U.S. officials said yesterday that they regard President Reagan's meeting with King Hussein of Jordan at the White House next Tuesday as a potentially important step toward progress on Reagan's Mideast peace initiative, but they caution that they don't expect any "dramatic breakthroughs."
A personal meeting with Reagan could help Hussein work his way successfully through the complex, ongoing inter-Arab talks, the officials said.
The hope is that they will result in the Palestine Liberation Organization and moderate Arab governments giving the green light for Jordan's entry into negotiations over the future of the Israeli-occupied West Bank and Gaza Strip.
According to the officials, the king will be seeking assurances that Reagan remains committed to his initiative. He also will ask for a more detailed explanation of the U.S. position to buttress him in further talks with the PLO and other Arab leaders.
To encourage Hussein, the president is expected to make clear that, despite Israel's vehement rejection of the U.S. proposals, he is determined to stick with the initiative's long-range goal of giving the occupied territories independence "in association with Jordan."
The immediate U.S. goal is to bring about a broadened peace process by encouraging the Arab countries to find a way to get Hussein to the bargaining table with a mandate to negotiate on behalf of the Palestinians.
If that can be done, U.S. policymakers say they believe, Israeli Prime Minister Menachem Begin will have no choice but to respond positively.
Once widened talks are under way, they say, the Israelis will be forced to reassess their inflexible stance and begin to make hard choices about how they can best assure Israel's peace and security.
In addition, although administration officials are reluctant to acknowledge a direct link with the peace process, Hussein's visit is likely to partly satisfy Hussein's longstanding desire for a new infusion of advanced U.S. weaponry.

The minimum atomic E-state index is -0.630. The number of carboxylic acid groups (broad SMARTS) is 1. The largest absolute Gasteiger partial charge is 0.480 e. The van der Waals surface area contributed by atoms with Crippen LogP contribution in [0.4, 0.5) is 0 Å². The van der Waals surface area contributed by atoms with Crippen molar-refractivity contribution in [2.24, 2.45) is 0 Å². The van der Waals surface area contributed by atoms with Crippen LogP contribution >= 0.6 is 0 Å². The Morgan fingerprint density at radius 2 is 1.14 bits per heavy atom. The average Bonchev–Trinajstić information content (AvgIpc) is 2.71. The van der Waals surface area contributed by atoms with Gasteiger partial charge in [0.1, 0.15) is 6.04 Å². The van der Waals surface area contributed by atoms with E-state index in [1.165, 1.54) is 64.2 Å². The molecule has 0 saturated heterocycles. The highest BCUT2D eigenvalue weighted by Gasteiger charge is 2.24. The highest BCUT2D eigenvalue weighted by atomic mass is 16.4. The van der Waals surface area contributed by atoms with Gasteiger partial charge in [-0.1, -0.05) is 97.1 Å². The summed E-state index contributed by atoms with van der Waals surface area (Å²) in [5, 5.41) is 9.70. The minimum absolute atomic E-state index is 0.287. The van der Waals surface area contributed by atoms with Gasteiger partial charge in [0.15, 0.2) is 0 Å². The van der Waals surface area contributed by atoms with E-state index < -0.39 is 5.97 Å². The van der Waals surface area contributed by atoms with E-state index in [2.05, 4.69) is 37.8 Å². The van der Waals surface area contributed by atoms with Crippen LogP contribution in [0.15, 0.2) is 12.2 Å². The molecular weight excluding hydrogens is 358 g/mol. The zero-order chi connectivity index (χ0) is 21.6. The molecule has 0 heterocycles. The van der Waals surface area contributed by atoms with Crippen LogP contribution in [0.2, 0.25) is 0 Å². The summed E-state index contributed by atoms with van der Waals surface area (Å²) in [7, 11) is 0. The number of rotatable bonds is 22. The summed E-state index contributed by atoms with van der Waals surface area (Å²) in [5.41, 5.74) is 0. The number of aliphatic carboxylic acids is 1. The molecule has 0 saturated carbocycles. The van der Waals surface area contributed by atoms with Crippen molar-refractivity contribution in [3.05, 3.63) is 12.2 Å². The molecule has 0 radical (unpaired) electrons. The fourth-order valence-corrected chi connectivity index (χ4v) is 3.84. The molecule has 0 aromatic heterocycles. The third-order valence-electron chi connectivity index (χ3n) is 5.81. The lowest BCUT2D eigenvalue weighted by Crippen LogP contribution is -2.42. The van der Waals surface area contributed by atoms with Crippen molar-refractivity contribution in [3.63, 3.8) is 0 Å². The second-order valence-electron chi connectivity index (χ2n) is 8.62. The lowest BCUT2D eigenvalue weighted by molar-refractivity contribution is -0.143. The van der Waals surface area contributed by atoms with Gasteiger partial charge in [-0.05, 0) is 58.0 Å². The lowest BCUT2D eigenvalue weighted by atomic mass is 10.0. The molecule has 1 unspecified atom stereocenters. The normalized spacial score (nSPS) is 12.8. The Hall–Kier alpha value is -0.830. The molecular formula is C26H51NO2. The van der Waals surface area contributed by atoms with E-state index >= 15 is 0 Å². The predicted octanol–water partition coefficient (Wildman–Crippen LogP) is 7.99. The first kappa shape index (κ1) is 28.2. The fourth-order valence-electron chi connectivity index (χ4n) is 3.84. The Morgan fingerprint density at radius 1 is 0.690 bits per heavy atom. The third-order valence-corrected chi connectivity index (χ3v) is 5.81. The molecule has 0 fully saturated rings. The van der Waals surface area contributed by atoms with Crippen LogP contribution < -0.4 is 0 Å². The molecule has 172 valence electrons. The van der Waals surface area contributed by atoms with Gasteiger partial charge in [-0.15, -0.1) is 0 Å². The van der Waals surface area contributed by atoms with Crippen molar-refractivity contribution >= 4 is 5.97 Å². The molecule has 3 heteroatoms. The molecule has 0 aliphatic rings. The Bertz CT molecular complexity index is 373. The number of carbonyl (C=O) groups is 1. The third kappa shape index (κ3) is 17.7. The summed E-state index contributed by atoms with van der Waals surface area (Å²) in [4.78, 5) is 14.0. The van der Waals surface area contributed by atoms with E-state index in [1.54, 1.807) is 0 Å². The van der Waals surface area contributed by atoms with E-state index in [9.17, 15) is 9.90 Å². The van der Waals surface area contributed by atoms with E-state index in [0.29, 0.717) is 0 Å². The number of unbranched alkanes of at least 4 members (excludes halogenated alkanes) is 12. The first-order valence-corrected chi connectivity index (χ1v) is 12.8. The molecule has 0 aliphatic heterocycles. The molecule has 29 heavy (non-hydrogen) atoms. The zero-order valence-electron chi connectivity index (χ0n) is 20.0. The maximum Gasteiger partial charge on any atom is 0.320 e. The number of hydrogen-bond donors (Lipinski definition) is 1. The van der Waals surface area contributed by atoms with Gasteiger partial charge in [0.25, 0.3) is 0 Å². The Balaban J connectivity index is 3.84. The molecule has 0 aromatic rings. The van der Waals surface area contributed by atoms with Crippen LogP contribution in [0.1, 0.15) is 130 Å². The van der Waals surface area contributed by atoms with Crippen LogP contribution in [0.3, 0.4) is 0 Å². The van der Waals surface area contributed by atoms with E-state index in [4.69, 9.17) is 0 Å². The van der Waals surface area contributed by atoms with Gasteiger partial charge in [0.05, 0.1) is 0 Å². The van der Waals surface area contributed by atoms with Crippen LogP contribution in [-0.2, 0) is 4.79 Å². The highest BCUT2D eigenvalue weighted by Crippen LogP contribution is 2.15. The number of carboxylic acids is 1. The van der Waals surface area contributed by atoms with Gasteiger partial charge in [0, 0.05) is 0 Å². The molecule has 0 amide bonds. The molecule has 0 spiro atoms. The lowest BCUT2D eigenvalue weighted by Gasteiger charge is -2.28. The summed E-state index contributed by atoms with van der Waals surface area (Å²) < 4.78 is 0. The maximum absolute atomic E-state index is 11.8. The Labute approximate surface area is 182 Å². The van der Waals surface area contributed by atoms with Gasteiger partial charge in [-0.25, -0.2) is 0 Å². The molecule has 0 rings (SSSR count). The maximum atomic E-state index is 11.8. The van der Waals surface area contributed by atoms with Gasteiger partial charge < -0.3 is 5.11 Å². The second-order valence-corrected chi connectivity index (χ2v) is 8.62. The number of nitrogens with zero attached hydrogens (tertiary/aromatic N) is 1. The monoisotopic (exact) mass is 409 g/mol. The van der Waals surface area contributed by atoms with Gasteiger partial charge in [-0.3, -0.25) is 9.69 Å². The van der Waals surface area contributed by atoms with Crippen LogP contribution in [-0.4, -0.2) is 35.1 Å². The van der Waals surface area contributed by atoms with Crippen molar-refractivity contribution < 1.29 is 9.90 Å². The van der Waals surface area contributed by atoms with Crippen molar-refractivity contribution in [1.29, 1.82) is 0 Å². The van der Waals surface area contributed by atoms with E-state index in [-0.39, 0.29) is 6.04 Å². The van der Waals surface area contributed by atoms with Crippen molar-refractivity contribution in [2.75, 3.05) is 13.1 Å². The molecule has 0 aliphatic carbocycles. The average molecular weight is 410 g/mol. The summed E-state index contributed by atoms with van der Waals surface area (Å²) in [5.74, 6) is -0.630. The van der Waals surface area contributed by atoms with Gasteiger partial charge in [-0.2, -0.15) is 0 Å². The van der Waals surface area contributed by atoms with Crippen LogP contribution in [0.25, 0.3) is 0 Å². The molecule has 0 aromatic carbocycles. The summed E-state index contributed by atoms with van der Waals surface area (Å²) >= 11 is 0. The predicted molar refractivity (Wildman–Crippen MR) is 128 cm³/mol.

Some sources said the administration probably will offer to sell Jordan two squadrons of F20 jet fighters and a number of shoulder-fired Stinger antiaircraft missiles.
The F20, manufactured by Northrop Aviation, is the new advanced version of the F5G, which has been used by the Jordanian air force for several years.
However, the sources continued, the administration plans to defer for the time being a decision on Hussein's desire for two ultra-advanced weapons systems: F16 fighter-bombers and mobile Hawk ground-to-air antiaircraft missiles to augment the fixed-position, earlier model Hawks already in Jordan's arsenal.
The sources were reluctant to characterize this tentative decision as a carrot-and-stick maneuver aimed at encouraging Hussein to join the peace process while holding out the prospect of even greater rewards if he cooperates, in the form of a favorable decision on the F16s and mobile Hawks.
They acknowledged that arms sales are, as one source said, "clearly an element" in dealing with Hussein.
But they also said the administration's decision to hold back on the F16s and Hawks stems more directly from an assessment of what Congress is likely to approve at present, and a desire to avoid giving Israel new reasons to justify its inflexible position by claiming that the Mideast arms balance is tipping toward the Arabs.